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LAHSA RELEASES COVID-19 RECOVERY PLAN TO END HOMELESSNESS FOR 15,000
After temporary Project Roomkey, long-term housing for those most vulnerable to COVID-19 will require City, County approval to fund $800 million COVID-19 Recovery Plan
Today, the Los Angeles Homeless Services Authority (LAHSA) released its full COVID-19 Recovery Plan for people experiencing homelessness, a report and budget outlining the action steps to implement the framework first presented to the board on May 26.
The cornerstone of the plan is the LA Rehousing Recovery Strategy, an ambitious goal to rapidly move the 15,000 most high-risk, high-acuity people experiencing homelessness into permanent housing—including the 4,000 people who have been brought inside since March at unprecedented speed through Project Roomkey (In reference to homelessness, “acuity” refers to the severity of presenting issues).
During the initial lease-up phase, July 2020 to June 2021, nearly all of the 15,000 people will be moved into a “bridging” unit, where they will have deeply subsidized rent along with varying levels of services depending on their needs. A small number of the 15,000 will be assisted through one-time problem-solving resources to facilitate their placement into permanent housing without a long-term subsidy or will be moved directly into supportive housing as turnover units become available each month.
“We’ve sheltered more than 6,000 people in the past few months through our pandemic response. A huge achievement but a temporary solution,” LAHSA Executive Director Heidi Marston said. “We need sustainable housing solutions for this vulnerable population. We set the goal of re-housing 15,000 people because that’s the estimated number of people experiencing homelessness who are 65 or older, or, who have an underlying health condition making them highly susceptible to hospitalization or death, should they contract COVID-19. This is about saving lives. We are not backing away from that number. We know how to house them. We need the resources from the city, county, state, and federal government to do it.”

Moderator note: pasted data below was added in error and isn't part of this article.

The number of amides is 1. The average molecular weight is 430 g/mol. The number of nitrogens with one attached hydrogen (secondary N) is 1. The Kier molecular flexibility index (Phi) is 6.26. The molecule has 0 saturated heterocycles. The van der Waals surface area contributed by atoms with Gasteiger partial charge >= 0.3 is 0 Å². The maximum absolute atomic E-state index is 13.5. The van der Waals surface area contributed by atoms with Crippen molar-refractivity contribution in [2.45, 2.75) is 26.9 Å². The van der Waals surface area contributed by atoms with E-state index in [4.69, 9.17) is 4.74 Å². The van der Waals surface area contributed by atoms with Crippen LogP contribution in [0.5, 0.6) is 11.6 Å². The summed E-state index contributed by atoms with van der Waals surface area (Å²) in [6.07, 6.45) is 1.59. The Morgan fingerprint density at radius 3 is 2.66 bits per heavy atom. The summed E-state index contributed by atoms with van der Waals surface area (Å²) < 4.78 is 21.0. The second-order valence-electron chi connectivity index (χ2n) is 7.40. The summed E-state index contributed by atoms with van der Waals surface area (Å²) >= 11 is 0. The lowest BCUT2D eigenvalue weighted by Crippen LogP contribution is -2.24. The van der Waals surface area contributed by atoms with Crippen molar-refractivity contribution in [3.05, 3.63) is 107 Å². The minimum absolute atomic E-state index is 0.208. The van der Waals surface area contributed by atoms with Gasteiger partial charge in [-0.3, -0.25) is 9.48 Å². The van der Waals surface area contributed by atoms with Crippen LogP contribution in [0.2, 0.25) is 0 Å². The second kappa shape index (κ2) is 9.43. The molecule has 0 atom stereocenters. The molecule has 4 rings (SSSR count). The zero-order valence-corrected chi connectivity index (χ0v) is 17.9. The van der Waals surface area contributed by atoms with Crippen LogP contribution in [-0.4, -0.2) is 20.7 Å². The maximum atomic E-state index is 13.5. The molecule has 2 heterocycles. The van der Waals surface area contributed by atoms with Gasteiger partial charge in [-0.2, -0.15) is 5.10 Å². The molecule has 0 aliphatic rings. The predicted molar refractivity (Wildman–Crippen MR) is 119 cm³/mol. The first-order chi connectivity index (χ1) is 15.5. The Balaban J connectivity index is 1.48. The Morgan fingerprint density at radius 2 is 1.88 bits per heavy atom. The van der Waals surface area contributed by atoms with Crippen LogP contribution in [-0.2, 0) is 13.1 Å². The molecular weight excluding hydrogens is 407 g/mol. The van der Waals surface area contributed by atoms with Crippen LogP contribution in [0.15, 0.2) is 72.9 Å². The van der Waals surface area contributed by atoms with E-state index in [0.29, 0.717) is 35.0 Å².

The overall cost of the program will top $800 million, which includes an estimated $600 million in new funding over the next three years to house this population, and $200 million in costs that are already planned in the homeless services system. The plan is expected to be funded by a combination of city, county, state, and federal emergency response funds, which the city and county already have and are making decisions on how to allocate. However, if LAHSA only receives a portion of the funding, it can only house a proportionate number of Los Angeles County’s most at-risk population to COVID-19.
“For far too long we have tolerated systemic disparities, which have led to a disproportionate number of Black people living on our streets and sidewalks. Now is the time to take a stand and implement solutions to protect our most vulnerable Angelenos,“ said LAHSA Commissioner Jacqueline Waggoner, who chairs LAHSA’s Ad Hoc Committee on Black People Experiencing Homelessness. “We are committed to implementing this plan and to resetting our own systems in a way that fosters racial equity at every turn.”
“These are our parents and grandparents, our neighbors with disabilities and chronic conditions-—we must not let them down,” LAHSA Commission Chair Sarah Dusseault said. “Anything short of housing the 15,000 most vulnerable people experiencing homelessness puts this population, already so exposed, at risk of a COVID-19 outbreak. We can’t let that happen.”